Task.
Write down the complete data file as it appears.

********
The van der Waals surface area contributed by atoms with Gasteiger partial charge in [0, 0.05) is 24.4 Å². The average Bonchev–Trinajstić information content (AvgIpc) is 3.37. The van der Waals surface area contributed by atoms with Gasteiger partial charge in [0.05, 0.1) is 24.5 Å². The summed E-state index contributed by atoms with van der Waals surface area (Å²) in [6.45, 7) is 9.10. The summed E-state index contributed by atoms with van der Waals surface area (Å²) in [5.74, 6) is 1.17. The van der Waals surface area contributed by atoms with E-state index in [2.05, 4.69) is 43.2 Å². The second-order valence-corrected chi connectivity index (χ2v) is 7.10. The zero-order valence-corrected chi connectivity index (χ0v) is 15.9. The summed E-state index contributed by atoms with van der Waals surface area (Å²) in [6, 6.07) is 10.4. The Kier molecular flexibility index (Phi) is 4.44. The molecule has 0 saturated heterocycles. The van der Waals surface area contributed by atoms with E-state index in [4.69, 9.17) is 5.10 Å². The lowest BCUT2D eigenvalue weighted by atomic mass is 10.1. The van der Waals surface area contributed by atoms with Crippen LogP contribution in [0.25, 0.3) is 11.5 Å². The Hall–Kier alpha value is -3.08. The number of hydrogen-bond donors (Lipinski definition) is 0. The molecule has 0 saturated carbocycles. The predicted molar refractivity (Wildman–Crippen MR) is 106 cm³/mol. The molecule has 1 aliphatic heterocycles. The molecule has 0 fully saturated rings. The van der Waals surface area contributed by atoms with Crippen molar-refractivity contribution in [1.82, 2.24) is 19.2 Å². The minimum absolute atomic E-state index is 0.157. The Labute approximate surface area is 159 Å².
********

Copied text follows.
The van der Waals surface area contributed by atoms with Gasteiger partial charge in [0, 0.05) is 24.4 Å². The average Bonchev–Trinajstić information content (AvgIpc) is 3.37. The van der Waals surface area contributed by atoms with Gasteiger partial charge in [0.05, 0.1) is 24.5 Å². The summed E-state index contributed by atoms with van der Waals surface area (Å²) in [6.45, 7) is 9.10. The summed E-state index contributed by atoms with van der Waals surface area (Å²) in [5.74, 6) is 1.17. The van der Waals surface area contributed by atoms with E-state index in [2.05, 4.69) is 43.2 Å². The second-order valence-corrected chi connectivity index (χ2v) is 7.10. The zero-order valence-corrected chi connectivity index (χ0v) is 15.9. The summed E-state index contributed by atoms with van der Waals surface area (Å²) in [6, 6.07) is 10.4. The Kier molecular flexibility index (Phi) is 4.44. The molecule has 0 saturated heterocycles. The van der Waals surface area contributed by atoms with E-state index in [4.69, 9.17) is 5.10 Å². The lowest BCUT2D eigenvalue weighted by atomic mass is 10.1. The van der Waals surface area contributed by atoms with Crippen LogP contribution in [0.25, 0.3) is 11.5 Å². The Hall–Kier alpha value is -3.08. The number of hydrogen-bond donors (Lipinski definition) is 0. The molecule has 0 saturated carbocycles. The predicted molar refractivity (Wildman–Crippen MR) is 106 cm³/mol. The molecule has 1 aliphatic heterocycles. The molecule has 0 fully saturated rings. The van der Waals surface area contributed by atoms with Crippen molar-refractivity contribution in [1.82, 2.24) is 19.2 Å². The minimum absolute atomic E-state index is 0.157. The Labute approximate surface area is 159 Å².